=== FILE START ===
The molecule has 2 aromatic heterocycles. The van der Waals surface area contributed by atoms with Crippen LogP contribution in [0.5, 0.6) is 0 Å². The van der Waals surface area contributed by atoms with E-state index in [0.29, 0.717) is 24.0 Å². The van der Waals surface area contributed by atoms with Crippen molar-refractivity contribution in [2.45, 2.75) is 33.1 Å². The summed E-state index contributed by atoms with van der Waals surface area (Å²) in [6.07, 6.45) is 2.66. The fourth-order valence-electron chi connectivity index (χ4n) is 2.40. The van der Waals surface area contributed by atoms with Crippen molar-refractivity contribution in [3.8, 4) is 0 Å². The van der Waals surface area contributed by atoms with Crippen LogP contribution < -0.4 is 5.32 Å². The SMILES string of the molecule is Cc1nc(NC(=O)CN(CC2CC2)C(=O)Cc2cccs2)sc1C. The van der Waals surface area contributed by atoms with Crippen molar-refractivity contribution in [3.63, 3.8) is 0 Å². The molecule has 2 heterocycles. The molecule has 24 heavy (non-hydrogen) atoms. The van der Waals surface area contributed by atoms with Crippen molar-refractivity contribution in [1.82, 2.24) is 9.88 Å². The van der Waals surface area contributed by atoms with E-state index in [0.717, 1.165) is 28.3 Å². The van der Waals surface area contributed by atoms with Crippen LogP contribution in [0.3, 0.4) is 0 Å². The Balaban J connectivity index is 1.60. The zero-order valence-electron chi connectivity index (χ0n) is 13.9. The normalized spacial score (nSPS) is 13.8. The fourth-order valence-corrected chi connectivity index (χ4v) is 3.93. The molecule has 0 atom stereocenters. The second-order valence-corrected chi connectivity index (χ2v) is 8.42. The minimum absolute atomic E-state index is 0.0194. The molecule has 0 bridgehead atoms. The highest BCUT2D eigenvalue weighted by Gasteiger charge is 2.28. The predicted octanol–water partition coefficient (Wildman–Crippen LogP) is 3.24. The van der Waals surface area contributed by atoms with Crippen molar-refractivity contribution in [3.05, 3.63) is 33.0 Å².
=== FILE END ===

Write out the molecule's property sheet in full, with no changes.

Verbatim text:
The molecule has 2 aromatic heterocycles. The van der Waals surface area contributed by atoms with Crippen LogP contribution in [0.5, 0.6) is 0 Å². The van der Waals surface area contributed by atoms with E-state index in [0.29, 0.717) is 24.0 Å². The van der Waals surface area contributed by atoms with Crippen molar-refractivity contribution in [2.45, 2.75) is 33.1 Å². The summed E-state index contributed by atoms with van der Waals surface area (Å²) in [6.07, 6.45) is 2.66. The fourth-order valence-electron chi connectivity index (χ4n) is 2.40. The van der Waals surface area contributed by atoms with Crippen molar-refractivity contribution in [3.8, 4) is 0 Å². The van der Waals surface area contributed by atoms with Crippen LogP contribution < -0.4 is 5.32 Å². The SMILES string of the molecule is Cc1nc(NC(=O)CN(CC2CC2)C(=O)Cc2cccs2)sc1C. The van der Waals surface area contributed by atoms with Crippen molar-refractivity contribution in [3.63, 3.8) is 0 Å². The molecule has 2 heterocycles. The molecule has 24 heavy (non-hydrogen) atoms. The van der Waals surface area contributed by atoms with Crippen molar-refractivity contribution in [1.82, 2.24) is 9.88 Å². The van der Waals surface area contributed by atoms with E-state index in [0.717, 1.165) is 28.3 Å². The van der Waals surface area contributed by atoms with Crippen LogP contribution in [0.3, 0.4) is 0 Å². The Balaban J connectivity index is 1.60. The zero-order valence-electron chi connectivity index (χ0n) is 13.9. The normalized spacial score (nSPS) is 13.8. The fourth-order valence-corrected chi connectivity index (χ4v) is 3.93. The molecule has 0 atom stereocenters. The second-order valence-corrected chi connectivity index (χ2v) is 8.42. The minimum absolute atomic E-state index is 0.0194. The molecule has 0 bridgehead atoms. The highest BCUT2D eigenvalue weighted by Gasteiger charge is 2.28. The predicted octanol–water partition coefficient (Wildman–Crippen LogP) is 3.24. The van der Waals surface area contributed by atoms with Crippen molar-refractivity contribution in [3.05, 3.63) is 33.0 Å².